As everyone has undoubtedly heard by now, Robin Williams has passed away at the age of 63. Whether it was suicide or not is neither here nor there, he has been suffering from depression for years and finally succombed to it.
Unfortunately, the computer I'm using while on holiday in Canada won't allow me to download photos so this will have to be a verbal tribute only.
While everyone else can attest to catching him as Mork with Mindy as straight woman, I recall the initial Happy Days episodes where he made his debut. One of my first crushes was of Pam Dawber yet it was Robin and later the inspired casting of Jonathon Winters as his "son" that kept me tuning in.
Up until the early 90s, I could proudly proclaim that I had seen every Robin movie, starting of course with Popeye. Poohpoohed by critics, this movie was one of my all-time favourites and I'd play the soundtrack all the time.
I was dating a gal named Lois in the early 80s and we went to see The World According to Garp together. She was a fan of John Irving and just before the car accident, whispered to me, "Oh my God, they are following the book with this scene." Afterwards, every guy in the theatre gasped and a few girls giggled.
(A word of warning, this pc doesn't have Flash so I'm unable to view what the YouTubes are that I'm posting. Don't blame me if they're incorrect or non-pc.)
I barely recall The Survivors but do recall enjoying Moscow on the Hudson.
The Best of Times, Club Paradise (I found Rick Moranis more memorable than Robin) and Seize the Day were amusing but not extremely so. (You can search for these YouTubes yourself.) I'm fairly certain that I saw the latter movie at the Toronto Film Festival.
Then along came a little movie called Good Morning Vietnam and that changed everything. That's another soundtrack that I listened to all the time only this time I loved his improv on it more than the tunes.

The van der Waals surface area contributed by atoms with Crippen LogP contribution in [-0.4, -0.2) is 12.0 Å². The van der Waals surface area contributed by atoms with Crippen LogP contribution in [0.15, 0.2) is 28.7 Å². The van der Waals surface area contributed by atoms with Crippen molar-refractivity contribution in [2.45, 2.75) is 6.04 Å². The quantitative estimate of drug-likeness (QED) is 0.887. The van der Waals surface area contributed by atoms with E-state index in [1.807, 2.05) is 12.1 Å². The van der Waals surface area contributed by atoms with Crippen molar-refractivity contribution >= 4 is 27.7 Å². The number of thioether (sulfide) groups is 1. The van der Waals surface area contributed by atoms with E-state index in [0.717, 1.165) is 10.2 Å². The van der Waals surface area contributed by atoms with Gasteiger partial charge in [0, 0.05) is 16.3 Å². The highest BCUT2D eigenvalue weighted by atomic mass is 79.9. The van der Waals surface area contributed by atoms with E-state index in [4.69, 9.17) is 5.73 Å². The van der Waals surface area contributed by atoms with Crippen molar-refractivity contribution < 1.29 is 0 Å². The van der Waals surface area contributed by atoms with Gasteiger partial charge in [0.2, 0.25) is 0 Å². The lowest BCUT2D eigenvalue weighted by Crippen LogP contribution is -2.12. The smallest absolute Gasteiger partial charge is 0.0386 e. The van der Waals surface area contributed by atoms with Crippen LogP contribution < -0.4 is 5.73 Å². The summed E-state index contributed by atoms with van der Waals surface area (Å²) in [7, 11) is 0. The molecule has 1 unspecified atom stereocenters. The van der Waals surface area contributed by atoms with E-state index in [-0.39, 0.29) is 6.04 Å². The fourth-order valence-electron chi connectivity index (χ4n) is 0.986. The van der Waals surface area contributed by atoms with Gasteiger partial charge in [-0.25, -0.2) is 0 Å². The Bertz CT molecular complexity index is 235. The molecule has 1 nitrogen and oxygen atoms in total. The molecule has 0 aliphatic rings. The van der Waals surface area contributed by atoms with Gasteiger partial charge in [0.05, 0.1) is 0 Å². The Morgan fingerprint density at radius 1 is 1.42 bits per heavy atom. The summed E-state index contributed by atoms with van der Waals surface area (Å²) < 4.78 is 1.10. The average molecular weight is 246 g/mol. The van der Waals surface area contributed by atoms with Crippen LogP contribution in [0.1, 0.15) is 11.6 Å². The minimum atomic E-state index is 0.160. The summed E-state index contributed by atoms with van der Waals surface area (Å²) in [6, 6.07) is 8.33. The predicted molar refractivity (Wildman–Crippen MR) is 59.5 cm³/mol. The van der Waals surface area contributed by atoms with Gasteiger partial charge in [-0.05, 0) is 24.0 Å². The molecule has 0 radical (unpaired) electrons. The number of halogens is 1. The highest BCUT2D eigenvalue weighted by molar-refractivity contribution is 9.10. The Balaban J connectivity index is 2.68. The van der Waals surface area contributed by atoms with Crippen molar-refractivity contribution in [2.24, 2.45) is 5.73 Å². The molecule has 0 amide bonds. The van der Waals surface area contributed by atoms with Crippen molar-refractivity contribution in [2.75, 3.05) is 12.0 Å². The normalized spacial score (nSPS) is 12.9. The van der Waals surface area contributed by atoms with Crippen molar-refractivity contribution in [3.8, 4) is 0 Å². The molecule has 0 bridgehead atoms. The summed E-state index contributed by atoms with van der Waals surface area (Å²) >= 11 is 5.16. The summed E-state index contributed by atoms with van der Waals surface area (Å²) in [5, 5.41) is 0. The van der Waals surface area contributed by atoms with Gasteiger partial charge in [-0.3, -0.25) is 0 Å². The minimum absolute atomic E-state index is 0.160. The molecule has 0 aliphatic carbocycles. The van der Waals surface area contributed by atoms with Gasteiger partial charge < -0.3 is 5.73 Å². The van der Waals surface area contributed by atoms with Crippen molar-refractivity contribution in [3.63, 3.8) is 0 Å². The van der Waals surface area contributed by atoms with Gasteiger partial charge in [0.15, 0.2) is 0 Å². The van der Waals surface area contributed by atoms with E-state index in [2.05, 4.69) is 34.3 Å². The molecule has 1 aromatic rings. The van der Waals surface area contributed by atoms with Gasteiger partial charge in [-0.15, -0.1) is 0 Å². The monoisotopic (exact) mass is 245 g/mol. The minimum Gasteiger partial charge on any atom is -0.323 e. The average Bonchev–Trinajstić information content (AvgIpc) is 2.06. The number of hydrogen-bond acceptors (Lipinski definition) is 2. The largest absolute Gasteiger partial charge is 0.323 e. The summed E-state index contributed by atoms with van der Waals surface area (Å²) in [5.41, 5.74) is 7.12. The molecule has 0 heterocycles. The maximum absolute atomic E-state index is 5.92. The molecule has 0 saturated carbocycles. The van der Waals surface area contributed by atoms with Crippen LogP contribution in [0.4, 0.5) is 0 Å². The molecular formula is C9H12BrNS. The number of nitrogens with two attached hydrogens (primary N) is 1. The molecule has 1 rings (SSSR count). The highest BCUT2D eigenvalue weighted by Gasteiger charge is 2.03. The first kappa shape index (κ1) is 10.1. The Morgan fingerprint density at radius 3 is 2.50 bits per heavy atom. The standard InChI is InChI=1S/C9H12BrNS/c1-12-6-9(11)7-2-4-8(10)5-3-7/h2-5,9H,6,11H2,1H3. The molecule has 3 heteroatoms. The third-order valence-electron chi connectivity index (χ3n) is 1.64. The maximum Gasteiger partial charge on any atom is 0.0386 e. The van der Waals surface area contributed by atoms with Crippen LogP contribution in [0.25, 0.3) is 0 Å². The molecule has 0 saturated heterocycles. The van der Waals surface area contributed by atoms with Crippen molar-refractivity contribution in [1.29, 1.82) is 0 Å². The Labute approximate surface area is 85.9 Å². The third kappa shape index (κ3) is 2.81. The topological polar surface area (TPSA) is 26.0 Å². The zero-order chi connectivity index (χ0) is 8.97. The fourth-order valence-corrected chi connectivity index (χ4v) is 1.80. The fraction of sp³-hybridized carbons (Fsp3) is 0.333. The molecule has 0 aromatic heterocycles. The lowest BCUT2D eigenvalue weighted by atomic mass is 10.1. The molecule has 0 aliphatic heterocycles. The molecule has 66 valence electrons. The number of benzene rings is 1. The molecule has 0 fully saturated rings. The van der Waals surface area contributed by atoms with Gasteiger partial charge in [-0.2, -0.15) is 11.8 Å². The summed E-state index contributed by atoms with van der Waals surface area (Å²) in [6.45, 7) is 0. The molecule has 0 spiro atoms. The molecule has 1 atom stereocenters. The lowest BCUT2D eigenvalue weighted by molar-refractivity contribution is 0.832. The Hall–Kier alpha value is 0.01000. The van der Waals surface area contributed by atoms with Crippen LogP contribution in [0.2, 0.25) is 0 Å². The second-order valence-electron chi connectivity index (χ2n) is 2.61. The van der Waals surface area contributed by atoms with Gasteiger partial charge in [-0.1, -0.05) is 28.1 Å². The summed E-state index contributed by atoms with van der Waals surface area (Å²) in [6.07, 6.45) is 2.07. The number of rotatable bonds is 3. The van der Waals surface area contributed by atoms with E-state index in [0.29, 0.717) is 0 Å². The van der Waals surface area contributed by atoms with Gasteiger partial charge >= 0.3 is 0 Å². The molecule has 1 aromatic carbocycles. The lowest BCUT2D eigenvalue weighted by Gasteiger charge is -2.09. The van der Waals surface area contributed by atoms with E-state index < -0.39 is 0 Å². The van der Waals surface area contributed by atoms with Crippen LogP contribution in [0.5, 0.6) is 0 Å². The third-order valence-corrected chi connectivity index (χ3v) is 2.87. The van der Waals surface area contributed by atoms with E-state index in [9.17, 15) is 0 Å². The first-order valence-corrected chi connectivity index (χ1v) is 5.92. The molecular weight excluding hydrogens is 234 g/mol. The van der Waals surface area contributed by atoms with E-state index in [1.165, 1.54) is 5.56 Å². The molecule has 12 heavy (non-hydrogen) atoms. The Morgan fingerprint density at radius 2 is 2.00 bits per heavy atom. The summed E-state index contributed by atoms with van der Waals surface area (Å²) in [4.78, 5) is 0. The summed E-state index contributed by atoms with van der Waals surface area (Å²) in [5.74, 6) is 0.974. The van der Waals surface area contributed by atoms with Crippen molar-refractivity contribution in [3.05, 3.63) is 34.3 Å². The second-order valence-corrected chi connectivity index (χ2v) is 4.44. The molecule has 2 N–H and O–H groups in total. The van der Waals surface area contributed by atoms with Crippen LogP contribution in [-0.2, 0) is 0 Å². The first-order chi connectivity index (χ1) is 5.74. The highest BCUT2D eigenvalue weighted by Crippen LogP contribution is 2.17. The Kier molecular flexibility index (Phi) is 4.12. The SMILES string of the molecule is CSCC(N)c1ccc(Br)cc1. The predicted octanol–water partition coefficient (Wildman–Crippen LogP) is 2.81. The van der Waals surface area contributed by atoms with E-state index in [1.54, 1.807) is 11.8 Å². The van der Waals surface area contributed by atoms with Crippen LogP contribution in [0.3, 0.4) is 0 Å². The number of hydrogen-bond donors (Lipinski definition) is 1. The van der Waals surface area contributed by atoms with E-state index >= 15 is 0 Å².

Not sure if you'll be able to view this copy of The Adventures of Baron Munchausen, but you should stop reading this and watch it right now.
Then the guy starts getting oscars and nominations or other critical acclaim for Good Will Hunting, Dead Poets Society, Awakenings, The Fisher King etc. I rather liked him in Dead Again and even in lesser movies such as Hook, it had its moments because of him. One way of distinguishing between his comedy and drama: Robin with a beard--serious; Robin without a beard--funny.
I believe we now come across a movie of his that I've never seen, Shakes the Clown nor did I see (hear) his voicework in Ferngully.
Great in Alladin, uneven in Toys, and funny in Mrs. Doubtfire, a movie that inspired all kinds of cross-dressing comic roles from other lesser comedians.
We're now into some unseen territory, so I won't even comment on Being Human, Wong Foo or Nine Months.
Great in Jumanji, soso in The Birdcage and meh in Jack, Robin is proving his versatility with Hamlet and Deconstructing Harry and I must admit that I've never seen Father's Day nor Flubber.
Then along come two movies that I absolutely detest. For the first time ever, I walked out on a movie, What Dreams May Come though it wasn't that much of a hardship to leave for we had snuck into the pic in the first place. Patch Adams was sickenly sweet and definitely not to my taste but some Japanese must have liked it for there's a restaurant in Natori that has named itself after Patch Adams! Bicentennial Man is pretty poor and I can't offer an opinion of Jakob the Liar for it has gone unveiwed by me.
A.I. was pretty good, One Hour Photo is great and until you get to R.V. which I saw on Cable. Sad to say that apart from Night at the Museum 1 and 2 and Robots, I haven't seen any of his movies in this millennium.
I'm looking forward to Night at the Museum 3 and hopefully I'll catch a few more of his recent releases on Cable as well.
RIP Robin Williams, you have given me hours of entertainment and I thank you for that.
ps. I made a snarky comment on Facebook about selling a comedy album of his that I own (see this post's title) for more money now that he's gone. I hope to think he'd appreciate that line.